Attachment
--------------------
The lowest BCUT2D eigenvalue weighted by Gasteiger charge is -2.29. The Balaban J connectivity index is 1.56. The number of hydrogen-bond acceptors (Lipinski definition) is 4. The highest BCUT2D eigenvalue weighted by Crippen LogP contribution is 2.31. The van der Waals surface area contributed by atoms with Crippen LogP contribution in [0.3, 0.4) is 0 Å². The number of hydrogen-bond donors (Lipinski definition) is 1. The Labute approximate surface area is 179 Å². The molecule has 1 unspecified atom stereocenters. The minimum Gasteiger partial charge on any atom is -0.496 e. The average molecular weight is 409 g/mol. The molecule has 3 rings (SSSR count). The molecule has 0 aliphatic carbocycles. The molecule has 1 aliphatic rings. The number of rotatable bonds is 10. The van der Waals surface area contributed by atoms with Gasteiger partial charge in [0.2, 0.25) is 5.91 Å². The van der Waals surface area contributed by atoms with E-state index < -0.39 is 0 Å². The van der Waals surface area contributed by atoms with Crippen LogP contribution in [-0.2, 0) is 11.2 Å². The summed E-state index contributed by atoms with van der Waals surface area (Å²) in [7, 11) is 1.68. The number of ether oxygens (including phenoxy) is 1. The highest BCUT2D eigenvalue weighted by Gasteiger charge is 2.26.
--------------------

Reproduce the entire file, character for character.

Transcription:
The lowest BCUT2D eigenvalue weighted by Gasteiger charge is -2.29. The Balaban J connectivity index is 1.56. The number of hydrogen-bond acceptors (Lipinski definition) is 4. The highest BCUT2D eigenvalue weighted by Crippen LogP contribution is 2.31. The van der Waals surface area contributed by atoms with Crippen LogP contribution in [0.3, 0.4) is 0 Å². The number of hydrogen-bond donors (Lipinski definition) is 1. The Labute approximate surface area is 179 Å². The molecule has 1 unspecified atom stereocenters. The minimum Gasteiger partial charge on any atom is -0.496 e. The average molecular weight is 409 g/mol. The molecule has 3 rings (SSSR count). The molecule has 0 aliphatic carbocycles. The molecule has 1 aliphatic rings. The number of rotatable bonds is 10. The van der Waals surface area contributed by atoms with Gasteiger partial charge in [0.2, 0.25) is 5.91 Å². The van der Waals surface area contributed by atoms with E-state index < -0.39 is 0 Å². The van der Waals surface area contributed by atoms with Crippen LogP contribution in [-0.2, 0) is 11.2 Å². The summed E-state index contributed by atoms with van der Waals surface area (Å²) in [7, 11) is 1.68. The number of ether oxygens (including phenoxy) is 1. The highest BCUT2D eigenvalue weighted by Gasteiger charge is 2.26.